A rare Washington tornado hit Frederickson, Pierce County, early Monday, whipping up 110 mph winds and causing $25,000 in damage in the course of about 5 minutes.
The twister tore off part of a warehouse roof, knocked over some empty railroad cars, felled trees and damaged a handful of cars in its path, which stretched a mile long and 75 yards wide, according to the National Weather Service.
No injuries were reported.
Meanwhile, heavy rain continued to fall in the Seattle area Monday, topping off the wettest September in the city’s history, with 6.16 inches as of 6 p.m., according to the National Weather Service. The previous record was 5.95 inches, set in 1978.
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The rain should clear up a bit by the end of the week, though the weekend could bring more showers, the weather service forecasts.
Meteorologist Gary Schneider called Monday’s tornado “pretty unusual,” especially because it touched down around 7:20 a.m. Most twisters don’t occur until the afternoon, when conditions tend to be more favorable, he said.
The tornado sneaked in largely under the radar because it was smaller than some of its counterparts elsewhere in the country, Schneider said. It wasn’t the only nasty weather that came Monday, though.
Winter made its first appearance of the season in the mountains, where nearly a foot of snow and rain is expected by midweek.
“People planning activities in the backcountry should be planning for cold, wet weather,” weather-service meteorologist Johnny Burg said.
The weather prompted an overnight
storm warning in the Cascades, where 5 to 10 inches of snow is expected to fall, as well as a weather advisory in the Olympic mountains, where up to 3 inches is anticipated. Higher peaks, which are less frequently traveled, could have more, Burg said.
The bulk of the weather came through Monday, and by Tuesday it should be tapering off, Burg said.
And it’s still not quite cold enough for snow on the ground to last long.
Even up in the mountains, temperatures are above freezing, and some sunshine expected Thursday and Friday should melt most of the new snowfall, he said.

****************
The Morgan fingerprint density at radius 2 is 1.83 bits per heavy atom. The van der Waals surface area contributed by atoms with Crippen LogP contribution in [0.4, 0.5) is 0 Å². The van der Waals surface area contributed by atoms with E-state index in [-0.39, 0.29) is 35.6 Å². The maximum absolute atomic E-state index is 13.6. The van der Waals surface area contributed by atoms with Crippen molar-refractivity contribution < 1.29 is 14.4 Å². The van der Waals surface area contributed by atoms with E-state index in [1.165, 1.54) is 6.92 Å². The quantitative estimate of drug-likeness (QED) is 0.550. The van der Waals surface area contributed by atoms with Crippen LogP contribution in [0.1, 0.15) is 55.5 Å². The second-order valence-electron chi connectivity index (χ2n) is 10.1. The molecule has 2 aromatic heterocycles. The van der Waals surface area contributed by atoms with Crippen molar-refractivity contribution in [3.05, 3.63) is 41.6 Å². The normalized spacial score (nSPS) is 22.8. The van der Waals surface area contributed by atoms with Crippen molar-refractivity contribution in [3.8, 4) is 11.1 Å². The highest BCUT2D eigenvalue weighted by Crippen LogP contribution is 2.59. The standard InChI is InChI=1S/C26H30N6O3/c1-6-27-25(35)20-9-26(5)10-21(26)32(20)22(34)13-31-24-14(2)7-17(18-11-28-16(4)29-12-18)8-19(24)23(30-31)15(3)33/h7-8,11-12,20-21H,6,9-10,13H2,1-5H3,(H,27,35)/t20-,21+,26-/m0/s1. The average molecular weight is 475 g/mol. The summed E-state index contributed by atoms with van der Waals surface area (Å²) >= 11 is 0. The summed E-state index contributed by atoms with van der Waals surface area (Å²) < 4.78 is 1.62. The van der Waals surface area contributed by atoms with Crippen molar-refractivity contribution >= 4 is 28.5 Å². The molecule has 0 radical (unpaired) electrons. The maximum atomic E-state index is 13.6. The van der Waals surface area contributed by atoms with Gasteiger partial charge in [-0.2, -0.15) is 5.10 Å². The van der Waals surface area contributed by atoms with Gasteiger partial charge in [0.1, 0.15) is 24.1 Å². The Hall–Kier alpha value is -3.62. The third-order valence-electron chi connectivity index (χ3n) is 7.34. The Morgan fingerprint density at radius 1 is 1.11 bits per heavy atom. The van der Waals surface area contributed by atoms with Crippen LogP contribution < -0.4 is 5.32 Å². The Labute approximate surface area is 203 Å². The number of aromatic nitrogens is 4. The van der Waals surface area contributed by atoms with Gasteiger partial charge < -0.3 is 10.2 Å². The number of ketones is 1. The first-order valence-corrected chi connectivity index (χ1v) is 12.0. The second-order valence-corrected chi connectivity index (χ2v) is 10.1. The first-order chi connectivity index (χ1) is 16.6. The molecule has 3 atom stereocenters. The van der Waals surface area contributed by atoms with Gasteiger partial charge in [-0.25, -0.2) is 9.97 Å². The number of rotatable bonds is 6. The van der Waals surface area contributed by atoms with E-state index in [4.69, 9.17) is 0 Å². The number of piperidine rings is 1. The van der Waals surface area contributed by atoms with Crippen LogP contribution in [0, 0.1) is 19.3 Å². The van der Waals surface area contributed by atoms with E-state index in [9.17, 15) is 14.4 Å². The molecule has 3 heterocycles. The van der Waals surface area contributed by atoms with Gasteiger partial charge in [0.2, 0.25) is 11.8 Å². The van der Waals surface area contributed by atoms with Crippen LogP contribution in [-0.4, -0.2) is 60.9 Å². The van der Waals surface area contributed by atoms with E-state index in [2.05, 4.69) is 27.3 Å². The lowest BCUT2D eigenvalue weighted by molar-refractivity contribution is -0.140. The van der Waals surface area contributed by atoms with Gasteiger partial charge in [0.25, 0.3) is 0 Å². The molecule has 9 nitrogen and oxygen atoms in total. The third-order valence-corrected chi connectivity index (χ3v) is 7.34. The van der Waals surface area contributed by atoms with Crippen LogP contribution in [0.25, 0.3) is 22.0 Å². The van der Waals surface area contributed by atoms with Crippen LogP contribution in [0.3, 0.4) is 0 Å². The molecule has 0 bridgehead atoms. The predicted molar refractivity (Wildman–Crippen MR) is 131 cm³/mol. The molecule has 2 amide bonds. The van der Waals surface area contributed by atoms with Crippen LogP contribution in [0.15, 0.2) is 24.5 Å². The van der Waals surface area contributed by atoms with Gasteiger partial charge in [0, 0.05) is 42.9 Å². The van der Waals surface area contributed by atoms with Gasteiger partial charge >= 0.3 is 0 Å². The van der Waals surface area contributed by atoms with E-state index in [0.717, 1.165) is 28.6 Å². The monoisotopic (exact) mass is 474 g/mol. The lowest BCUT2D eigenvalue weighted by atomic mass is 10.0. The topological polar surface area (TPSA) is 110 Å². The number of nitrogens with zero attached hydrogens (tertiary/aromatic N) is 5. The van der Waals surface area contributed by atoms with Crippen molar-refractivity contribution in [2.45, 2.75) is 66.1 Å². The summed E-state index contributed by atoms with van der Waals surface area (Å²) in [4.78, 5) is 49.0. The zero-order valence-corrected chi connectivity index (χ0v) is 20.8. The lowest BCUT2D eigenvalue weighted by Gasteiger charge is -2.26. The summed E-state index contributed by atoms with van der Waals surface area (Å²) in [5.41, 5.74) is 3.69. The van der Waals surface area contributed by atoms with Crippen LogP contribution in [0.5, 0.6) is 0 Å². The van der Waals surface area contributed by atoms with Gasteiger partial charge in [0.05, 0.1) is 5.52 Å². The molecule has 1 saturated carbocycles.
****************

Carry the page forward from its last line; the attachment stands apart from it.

Over the next couple of days, winds in the mountains could be around 65 mph in some parts, Burg said, although they’ll likely calm down by Wednesday night as well. With spotty showers expected, he added, snow and wind levels easily could vary from place to place.
Still, travel may be difficult for those hiking near some of the higher passes.
Winds Sunday night blew a barge carrying a Highway 520 construction crane loose from its mooring; the crane floated toward waterfront homes in Seattle’s Laurelhurst neighborhood, stopping 5 feet from a dock.
The barge would have hit the dock, except Lake Washington is only 8 feet deep in that spot, so the structure beached instead.
Wind gusts Sunday night were between 30 and 40 mph, the state Department of Transportation (WSDOT) said.
The crane barge was refastened Monday morning at its job site, said WSDOT construction manager Dave Becher.
The snowy weather hasn’t been bad news for everyone.
Crystal Mountain Resort is opening its slopes for a one-day special Tuesday to 75 people who responded to a contest on the resort’s Facebook page.
“We didn’t want it to go to waste,” said Tiana Enger, the resort’s director of marketing.
The new snow isn’t nearly as much as the resort will get later in the season, Enger said, which can be upward of 600 inches. And because this snow is expected to melt quickly, only about 30 of the resort’s 600 employees will work, and the mountainside will be open for only a matter of hours.
Enger encouraged anybody disappointed by missing out on the day’s deal to keep an eye on the company’s social media, where she said similar offers are announced.
October brings a handful of these storms every year, but winter won’t really gain a foothold for another month, Burg said.
“In October we start to get some of this stuff,” he said. “The big snows — we don’t start getting those until around November.”
Seattle Times staff reporter Mike Lindblom contributed to this report.
Colin Campbell: firstname.lastname@example.org or 206-464-2033